2014 Audi A6 2.0 TDi SE (GB)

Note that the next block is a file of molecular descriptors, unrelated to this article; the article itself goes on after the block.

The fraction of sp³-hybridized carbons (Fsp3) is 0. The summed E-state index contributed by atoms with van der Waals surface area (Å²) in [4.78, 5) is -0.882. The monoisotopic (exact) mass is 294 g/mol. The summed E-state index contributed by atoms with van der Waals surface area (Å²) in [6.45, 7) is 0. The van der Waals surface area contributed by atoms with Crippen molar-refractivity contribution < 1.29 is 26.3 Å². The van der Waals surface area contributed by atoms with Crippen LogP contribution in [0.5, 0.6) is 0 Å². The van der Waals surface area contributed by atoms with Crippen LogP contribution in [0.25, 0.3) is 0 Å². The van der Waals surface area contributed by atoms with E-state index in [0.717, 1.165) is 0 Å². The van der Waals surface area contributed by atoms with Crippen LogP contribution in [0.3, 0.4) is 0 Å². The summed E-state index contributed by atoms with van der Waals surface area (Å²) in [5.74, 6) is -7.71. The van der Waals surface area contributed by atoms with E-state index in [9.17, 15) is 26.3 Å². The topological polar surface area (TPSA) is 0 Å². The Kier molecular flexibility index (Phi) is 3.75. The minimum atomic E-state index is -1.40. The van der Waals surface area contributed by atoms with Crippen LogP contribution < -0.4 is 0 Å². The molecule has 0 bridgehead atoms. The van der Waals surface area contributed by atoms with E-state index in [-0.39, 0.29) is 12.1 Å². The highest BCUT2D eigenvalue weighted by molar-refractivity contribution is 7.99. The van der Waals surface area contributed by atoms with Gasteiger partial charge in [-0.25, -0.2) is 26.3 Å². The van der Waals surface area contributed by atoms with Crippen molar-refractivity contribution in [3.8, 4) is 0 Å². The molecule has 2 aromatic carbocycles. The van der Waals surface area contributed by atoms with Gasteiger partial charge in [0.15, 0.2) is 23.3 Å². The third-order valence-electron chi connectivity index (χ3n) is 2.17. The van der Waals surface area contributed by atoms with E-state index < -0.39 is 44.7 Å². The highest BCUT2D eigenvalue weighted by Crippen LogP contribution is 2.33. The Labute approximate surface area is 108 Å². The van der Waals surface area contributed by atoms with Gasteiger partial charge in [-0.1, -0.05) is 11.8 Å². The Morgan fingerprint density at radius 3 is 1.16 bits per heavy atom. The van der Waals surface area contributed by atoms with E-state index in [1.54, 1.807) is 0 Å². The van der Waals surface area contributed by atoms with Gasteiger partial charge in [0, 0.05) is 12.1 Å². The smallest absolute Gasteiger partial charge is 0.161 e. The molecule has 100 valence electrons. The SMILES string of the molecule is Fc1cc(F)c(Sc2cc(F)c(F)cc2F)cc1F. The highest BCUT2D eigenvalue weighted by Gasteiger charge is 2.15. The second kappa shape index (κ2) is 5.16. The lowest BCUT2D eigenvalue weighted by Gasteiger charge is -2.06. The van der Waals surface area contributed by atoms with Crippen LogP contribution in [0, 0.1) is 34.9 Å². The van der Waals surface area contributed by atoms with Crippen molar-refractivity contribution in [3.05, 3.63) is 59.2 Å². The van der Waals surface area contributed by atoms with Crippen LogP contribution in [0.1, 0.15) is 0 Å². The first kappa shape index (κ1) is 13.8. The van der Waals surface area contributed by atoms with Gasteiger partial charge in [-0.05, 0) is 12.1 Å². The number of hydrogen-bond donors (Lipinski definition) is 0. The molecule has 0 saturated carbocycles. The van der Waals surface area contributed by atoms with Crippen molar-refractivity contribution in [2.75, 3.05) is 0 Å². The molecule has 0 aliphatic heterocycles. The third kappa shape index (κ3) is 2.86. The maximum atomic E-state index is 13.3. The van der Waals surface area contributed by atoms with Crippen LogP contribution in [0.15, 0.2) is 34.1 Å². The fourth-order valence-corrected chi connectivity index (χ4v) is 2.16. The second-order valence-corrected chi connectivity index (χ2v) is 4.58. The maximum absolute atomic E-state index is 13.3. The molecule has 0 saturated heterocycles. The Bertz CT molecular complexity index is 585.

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In today’s world where an ever greater number of buyers want a premium badged car, the real sales battleground is between the German trio of BMW, Mercedes and Audi. A lot of attention is concentrated on their biggest selling models, the 3 Series, C Class and A4, but there are plenty of other three way challenges as well, and one look at the sales statistics at the end of the year will inform you that the cars one size bigger are almost as important, selling in nearly such large volumes and doubtless generating even more profit. Whilst the 3 Series class still has plenty of other rivals including those more mainstream brands who aspire to premium status, such as Ford and Peugeot, as well as those who offer something different such as Volvo, Lexus and Infiniti, in the E Segment, the BMW 5 Series, Mercedes E Class and Audi A6 have things pretty much all their own way now in Europe, with any former competitors with the exception of the much less popular Jaguar XF having abandoned any attempt to offer a saloon for the Executive car park. Brand loyalty is strong in this sector of the market, and having previously tested versions of all three protagonists, as well as the Jaguar, albeit not in the same country, or in comparable engined versions, I found it quite hard to assert that one of them was “worse” than the others, and that personal choice would doubtless seal the deal in most cases. All four cars are excellent in their own right. Even so, the manufacturers cannot afford to sit in their laurels for very long, so whilst none of the current designs are particularly new any more, with the Jaguar appearing in 2008, the BMW in 2009, the Mercedes in 2010 and the Audi in 2011, all have received a number of modifications since launch. Some of these have been more obvious than others – with Mercedes’ comprehensive facelift of the E Class in 2013 being the most obvious, but there have been plenty of less visible alterations, and as many buyers of these cars at least in Europe are sensitive to the ever tightening fiscal regimes based on CO2 emissions, ever greater levels of efficiency have been squeezed out of all of them. In the past few months, I’ve been behind the wheel of the E Class (in E350 petrol saloon and convertible guise) and the BMW (in exciting M5 form), so it was good to get another go behind the wheel of the Audi, and this came about when my own car was booked in for a service at Swindon Audi. Loan cars are even more of a lottery than rental cars, but even so I was a little surprised to get an A6, even though it was in entry level 2.0 TDi spec, as opposed to an A3 or A4. I was not going to complain, though. Actually, I did, as the car was absolutely filthy, and the garage was clearly sufficiently embarrassed, that they offered to put it through the car wash before I drove off. Once the water droplets dried off, it was clear that the effort was somewhat token, so I apologise now for the fact that the car depicted is not as clean as I would like. Be that as it may, far more pertinent is whether the A6 itself is any good.